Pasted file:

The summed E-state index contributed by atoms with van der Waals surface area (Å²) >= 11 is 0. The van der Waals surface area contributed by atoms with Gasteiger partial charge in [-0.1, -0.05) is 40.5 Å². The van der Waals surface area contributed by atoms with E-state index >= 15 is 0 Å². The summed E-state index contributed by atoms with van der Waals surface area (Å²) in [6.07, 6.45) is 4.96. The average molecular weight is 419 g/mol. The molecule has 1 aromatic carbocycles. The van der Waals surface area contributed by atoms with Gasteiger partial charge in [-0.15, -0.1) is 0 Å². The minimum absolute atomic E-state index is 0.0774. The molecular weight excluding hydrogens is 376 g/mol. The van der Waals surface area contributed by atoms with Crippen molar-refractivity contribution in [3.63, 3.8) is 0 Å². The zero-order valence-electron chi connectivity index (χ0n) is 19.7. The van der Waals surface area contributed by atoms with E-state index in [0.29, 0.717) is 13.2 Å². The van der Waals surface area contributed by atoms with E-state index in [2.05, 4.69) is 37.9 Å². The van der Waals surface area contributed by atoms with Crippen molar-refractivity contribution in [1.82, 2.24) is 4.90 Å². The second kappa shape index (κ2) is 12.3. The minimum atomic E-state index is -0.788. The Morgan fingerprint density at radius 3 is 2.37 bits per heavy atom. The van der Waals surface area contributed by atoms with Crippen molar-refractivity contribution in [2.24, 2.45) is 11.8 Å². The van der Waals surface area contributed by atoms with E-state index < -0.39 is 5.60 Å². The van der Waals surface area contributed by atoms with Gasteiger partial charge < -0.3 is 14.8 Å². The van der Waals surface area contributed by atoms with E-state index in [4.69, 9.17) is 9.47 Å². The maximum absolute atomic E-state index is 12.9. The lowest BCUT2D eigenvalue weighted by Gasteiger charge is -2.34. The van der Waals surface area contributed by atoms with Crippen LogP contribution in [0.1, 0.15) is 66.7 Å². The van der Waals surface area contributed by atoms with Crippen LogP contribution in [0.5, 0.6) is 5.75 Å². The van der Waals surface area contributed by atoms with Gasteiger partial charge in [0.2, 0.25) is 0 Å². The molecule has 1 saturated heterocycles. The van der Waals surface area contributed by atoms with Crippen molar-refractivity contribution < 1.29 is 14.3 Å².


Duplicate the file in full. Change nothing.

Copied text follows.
The summed E-state index contributed by atoms with van der Waals surface area (Å²) >= 11 is 0. The van der Waals surface area contributed by atoms with Gasteiger partial charge in [-0.1, -0.05) is 40.5 Å². The van der Waals surface area contributed by atoms with E-state index >= 15 is 0 Å². The summed E-state index contributed by atoms with van der Waals surface area (Å²) in [6.07, 6.45) is 4.96. The average molecular weight is 419 g/mol. The molecule has 1 aromatic carbocycles. The van der Waals surface area contributed by atoms with Gasteiger partial charge in [-0.15, -0.1) is 0 Å². The minimum absolute atomic E-state index is 0.0774. The molecular weight excluding hydrogens is 376 g/mol. The van der Waals surface area contributed by atoms with Crippen molar-refractivity contribution in [3.63, 3.8) is 0 Å². The zero-order valence-electron chi connectivity index (χ0n) is 19.7. The van der Waals surface area contributed by atoms with E-state index in [0.29, 0.717) is 13.2 Å². The van der Waals surface area contributed by atoms with E-state index in [2.05, 4.69) is 37.9 Å². The van der Waals surface area contributed by atoms with Crippen molar-refractivity contribution in [1.82, 2.24) is 4.90 Å². The second kappa shape index (κ2) is 12.3. The minimum atomic E-state index is -0.788. The Morgan fingerprint density at radius 3 is 2.37 bits per heavy atom. The van der Waals surface area contributed by atoms with Crippen molar-refractivity contribution in [2.24, 2.45) is 11.8 Å². The van der Waals surface area contributed by atoms with E-state index < -0.39 is 5.60 Å². The van der Waals surface area contributed by atoms with Gasteiger partial charge < -0.3 is 14.8 Å². The van der Waals surface area contributed by atoms with E-state index in [4.69, 9.17) is 9.47 Å². The maximum absolute atomic E-state index is 12.9. The lowest BCUT2D eigenvalue weighted by Gasteiger charge is -2.34. The van der Waals surface area contributed by atoms with Crippen LogP contribution in [0.1, 0.15) is 66.7 Å². The van der Waals surface area contributed by atoms with Crippen LogP contribution in [0.5, 0.6) is 5.75 Å². The van der Waals surface area contributed by atoms with Gasteiger partial charge in [0.2, 0.25) is 0 Å². The molecule has 1 saturated heterocycles. The van der Waals surface area contributed by atoms with Crippen molar-refractivity contribution < 1.29 is 14.3 Å².